|Ian Merwin and Greg Peck: Two Fabulous Academic Advocates for Cider
But my day was not so secretly about my session with Eric West: "Engaging Your Core Audience Through Writing." We had a packed room and an appreciative audience who asked great questions. Our topic ranged from online brand presentation to working with mailing list applications and many places between. It all came down to communicating effectively online and why using the writing and internet is so potentially helpful for cider companies.
Giving the talk was a great experience, and it started many conversations for the rest of the conference. Consider me completely grateful.
That evening we had the first meeting of Pomme Boots (https://www.facebook.com/pommeboots) a new professional organization for women who work in the cider industry in one role or another. Meeting everyone was inspiring; there are so many awesome women making, selling, and promoting cider.
With the talk over, I could focus more completely on the session I attended as an audience member. And I got to spend a lot more time just relaxing and meeting awesome folks One stood out for me on Friday. The first was "Finding Your Brand Strategy - West Coast Perspective" by Alan Shapiro. What he brought was not only a west coast perspective for understanding how folks understand and buy cider, but also the historical context of his decades distributing wines and beers. As soon as links go up to his presentation, I'm sharing them!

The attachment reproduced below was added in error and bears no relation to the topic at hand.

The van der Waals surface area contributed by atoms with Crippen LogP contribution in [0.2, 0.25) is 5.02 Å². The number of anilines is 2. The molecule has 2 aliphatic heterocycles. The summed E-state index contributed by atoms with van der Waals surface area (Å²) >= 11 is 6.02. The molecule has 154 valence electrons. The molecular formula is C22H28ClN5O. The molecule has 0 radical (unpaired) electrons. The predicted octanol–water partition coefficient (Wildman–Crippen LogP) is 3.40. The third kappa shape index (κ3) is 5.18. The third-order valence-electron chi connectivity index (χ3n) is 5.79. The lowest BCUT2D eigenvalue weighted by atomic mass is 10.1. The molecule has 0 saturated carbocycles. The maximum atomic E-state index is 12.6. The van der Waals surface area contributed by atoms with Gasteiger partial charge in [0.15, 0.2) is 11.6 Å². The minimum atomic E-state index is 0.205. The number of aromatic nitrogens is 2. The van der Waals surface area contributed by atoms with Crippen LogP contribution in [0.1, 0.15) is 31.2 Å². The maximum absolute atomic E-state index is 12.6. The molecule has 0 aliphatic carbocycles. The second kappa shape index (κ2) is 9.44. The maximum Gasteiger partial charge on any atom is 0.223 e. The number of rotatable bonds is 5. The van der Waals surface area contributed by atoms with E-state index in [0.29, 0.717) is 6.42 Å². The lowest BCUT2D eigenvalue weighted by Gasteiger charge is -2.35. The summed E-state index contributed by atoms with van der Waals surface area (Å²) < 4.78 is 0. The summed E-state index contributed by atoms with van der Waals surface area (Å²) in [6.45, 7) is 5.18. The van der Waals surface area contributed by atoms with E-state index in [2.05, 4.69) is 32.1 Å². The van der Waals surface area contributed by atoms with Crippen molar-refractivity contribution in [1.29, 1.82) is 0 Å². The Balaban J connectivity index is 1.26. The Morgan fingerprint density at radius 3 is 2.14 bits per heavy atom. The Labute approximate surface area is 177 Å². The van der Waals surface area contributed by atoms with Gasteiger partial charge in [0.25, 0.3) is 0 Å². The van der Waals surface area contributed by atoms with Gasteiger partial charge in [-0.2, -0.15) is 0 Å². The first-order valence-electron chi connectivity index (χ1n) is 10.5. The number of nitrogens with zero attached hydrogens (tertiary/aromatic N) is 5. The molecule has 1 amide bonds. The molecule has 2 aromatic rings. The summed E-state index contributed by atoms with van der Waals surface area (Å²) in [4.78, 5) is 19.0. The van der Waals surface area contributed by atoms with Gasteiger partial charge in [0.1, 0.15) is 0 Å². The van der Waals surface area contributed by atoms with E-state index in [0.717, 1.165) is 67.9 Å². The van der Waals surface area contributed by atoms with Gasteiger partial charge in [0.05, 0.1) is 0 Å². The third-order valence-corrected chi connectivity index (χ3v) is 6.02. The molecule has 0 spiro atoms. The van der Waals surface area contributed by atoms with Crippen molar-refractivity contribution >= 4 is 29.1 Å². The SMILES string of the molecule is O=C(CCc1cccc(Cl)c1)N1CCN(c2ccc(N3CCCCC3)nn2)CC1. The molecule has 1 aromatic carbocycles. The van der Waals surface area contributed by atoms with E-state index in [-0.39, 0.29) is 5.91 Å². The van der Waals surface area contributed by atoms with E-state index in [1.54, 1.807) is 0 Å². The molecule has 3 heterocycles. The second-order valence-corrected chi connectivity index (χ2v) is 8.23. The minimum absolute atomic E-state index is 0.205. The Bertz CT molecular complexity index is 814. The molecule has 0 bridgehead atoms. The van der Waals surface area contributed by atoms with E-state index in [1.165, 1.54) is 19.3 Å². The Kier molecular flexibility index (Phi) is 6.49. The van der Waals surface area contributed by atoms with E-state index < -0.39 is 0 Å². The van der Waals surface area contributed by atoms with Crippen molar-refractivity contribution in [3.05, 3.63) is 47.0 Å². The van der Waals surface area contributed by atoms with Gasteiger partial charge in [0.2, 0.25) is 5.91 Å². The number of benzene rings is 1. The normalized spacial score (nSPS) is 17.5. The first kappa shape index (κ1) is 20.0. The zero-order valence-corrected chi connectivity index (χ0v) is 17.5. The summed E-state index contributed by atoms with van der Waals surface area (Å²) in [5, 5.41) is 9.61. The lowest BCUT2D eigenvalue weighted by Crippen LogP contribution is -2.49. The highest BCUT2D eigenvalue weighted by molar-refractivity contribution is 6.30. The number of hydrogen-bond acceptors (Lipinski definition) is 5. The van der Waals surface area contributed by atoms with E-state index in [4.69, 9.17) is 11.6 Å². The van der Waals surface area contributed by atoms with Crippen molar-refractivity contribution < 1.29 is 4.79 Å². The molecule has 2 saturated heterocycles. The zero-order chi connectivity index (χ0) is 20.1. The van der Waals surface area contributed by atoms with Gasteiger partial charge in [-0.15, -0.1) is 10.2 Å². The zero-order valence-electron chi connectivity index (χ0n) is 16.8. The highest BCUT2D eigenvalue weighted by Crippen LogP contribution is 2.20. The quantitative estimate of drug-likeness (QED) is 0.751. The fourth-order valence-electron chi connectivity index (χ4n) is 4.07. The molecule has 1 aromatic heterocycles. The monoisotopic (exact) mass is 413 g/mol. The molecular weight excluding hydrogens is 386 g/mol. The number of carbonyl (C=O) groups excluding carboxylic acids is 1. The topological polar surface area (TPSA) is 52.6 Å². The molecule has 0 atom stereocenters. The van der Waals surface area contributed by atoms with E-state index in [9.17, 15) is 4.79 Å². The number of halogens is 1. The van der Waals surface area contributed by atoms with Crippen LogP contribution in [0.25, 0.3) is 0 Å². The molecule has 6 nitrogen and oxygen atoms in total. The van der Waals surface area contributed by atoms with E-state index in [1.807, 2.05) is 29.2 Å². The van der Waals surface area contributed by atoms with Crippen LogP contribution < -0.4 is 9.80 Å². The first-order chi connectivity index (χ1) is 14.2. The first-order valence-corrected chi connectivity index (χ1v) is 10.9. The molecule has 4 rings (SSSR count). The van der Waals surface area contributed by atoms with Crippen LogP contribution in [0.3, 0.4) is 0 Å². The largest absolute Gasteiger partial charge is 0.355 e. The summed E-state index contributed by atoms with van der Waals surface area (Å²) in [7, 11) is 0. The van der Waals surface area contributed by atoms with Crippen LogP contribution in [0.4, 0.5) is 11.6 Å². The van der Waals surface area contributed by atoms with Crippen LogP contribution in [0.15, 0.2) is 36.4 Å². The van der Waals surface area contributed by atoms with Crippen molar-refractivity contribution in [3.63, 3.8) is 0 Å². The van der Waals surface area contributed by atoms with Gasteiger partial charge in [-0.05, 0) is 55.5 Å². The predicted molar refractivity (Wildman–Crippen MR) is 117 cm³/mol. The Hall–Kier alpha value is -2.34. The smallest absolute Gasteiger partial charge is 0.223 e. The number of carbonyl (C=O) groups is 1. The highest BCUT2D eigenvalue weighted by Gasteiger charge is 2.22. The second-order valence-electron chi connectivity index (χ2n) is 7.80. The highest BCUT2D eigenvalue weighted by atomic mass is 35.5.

At lunch, Congressman Earl Blumenauer spoke with us about the CIDER Act, and he was the warmest and funniest politician I've ever seen speak. He earned two standing
We ended Cider Con with the Grand English Cider Tasting, easily the most socially invigorating part of Cider Con for me. The photo below shows the ciders that were shared at each table in the ballroom. We tasted through together with the guidance of Tom Oliver, Neil Worley, and Bill Bradshaw. They brought insight and crackling personality such that folks were nearly falling out their chairs laughing (and it wans't just the cider).
|These UK Cider made my evening, and shocked several palates
Perhaps the most exciting part of the trip for me happened after Cider Con. The USACM is developing a Cider Certification Program along with interim program director, Eric West. I signed up eagerly to be part of the inaugural class for Level One.
|Eric West talking about cider styles
We had a slew of experts presenting material about apple growing, cider making, cider tasting, and other topics on Cider Certification Program Level 1. This inaugural class also got to learn about storing, serving and pairing cider: all topics close to my heart. The day was long but fascinating. I look forward to the progress of this program and hopefully participating in all coming levels.
|Our messy table of learning
It was a long trip and a fabulous one! The education, the ciders, and most of all the people made it a delight each and every day. We grew the event by more than 450 attendees (by my unofficial observations) this past year, and I think its going to continue to grow and improve. If you care about cider and want a educational, enriching trip in February consider joining us next year!
Read more about Cider Con returning to Chicago in 2017 here: https://ciderconference.com